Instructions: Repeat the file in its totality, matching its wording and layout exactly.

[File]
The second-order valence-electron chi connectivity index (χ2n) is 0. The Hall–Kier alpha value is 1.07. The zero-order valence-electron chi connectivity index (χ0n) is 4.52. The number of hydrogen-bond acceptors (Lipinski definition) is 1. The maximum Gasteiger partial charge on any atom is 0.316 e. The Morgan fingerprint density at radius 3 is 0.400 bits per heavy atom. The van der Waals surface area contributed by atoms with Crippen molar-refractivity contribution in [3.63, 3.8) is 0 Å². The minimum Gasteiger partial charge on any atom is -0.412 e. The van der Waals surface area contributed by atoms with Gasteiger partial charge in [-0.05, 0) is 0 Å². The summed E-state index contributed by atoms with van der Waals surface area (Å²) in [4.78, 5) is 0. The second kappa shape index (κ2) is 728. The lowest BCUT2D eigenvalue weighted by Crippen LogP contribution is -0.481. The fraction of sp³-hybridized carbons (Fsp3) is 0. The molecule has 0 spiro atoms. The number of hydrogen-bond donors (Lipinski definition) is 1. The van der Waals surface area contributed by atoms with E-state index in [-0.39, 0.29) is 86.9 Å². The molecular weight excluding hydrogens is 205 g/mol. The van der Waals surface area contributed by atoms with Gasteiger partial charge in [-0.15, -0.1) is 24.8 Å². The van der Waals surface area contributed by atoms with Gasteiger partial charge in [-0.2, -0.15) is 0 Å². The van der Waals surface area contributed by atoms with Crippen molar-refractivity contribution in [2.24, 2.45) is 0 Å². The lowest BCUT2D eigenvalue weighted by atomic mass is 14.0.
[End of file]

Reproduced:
The second-order valence-electron chi connectivity index (χ2n) is 0. The Hall–Kier alpha value is 1.07. The zero-order valence-electron chi connectivity index (χ0n) is 4.52. The number of hydrogen-bond acceptors (Lipinski definition) is 1. The maximum Gasteiger partial charge on any atom is 0.316 e. The Morgan fingerprint density at radius 3 is 0.400 bits per heavy atom. The van der Waals surface area contributed by atoms with Crippen molar-refractivity contribution in [3.63, 3.8) is 0 Å². The minimum Gasteiger partial charge on any atom is -0.412 e. The van der Waals surface area contributed by atoms with Gasteiger partial charge in [-0.05, 0) is 0 Å². The summed E-state index contributed by atoms with van der Waals surface area (Å²) in [4.78, 5) is 0. The second kappa shape index (κ2) is 728. The lowest BCUT2D eigenvalue weighted by Crippen LogP contribution is -0.481. The fraction of sp³-hybridized carbons (Fsp3) is 0. The molecule has 0 spiro atoms. The number of hydrogen-bond donors (Lipinski definition) is 1. The van der Waals surface area contributed by atoms with E-state index in [-0.39, 0.29) is 86.9 Å². The molecular weight excluding hydrogens is 205 g/mol. The van der Waals surface area contributed by atoms with Gasteiger partial charge in [-0.15, -0.1) is 24.8 Å². The van der Waals surface area contributed by atoms with Gasteiger partial charge in [-0.2, -0.15) is 0 Å². The van der Waals surface area contributed by atoms with Crippen molar-refractivity contribution in [2.24, 2.45) is 0 Å². The lowest BCUT2D eigenvalue weighted by atomic mass is 14.0.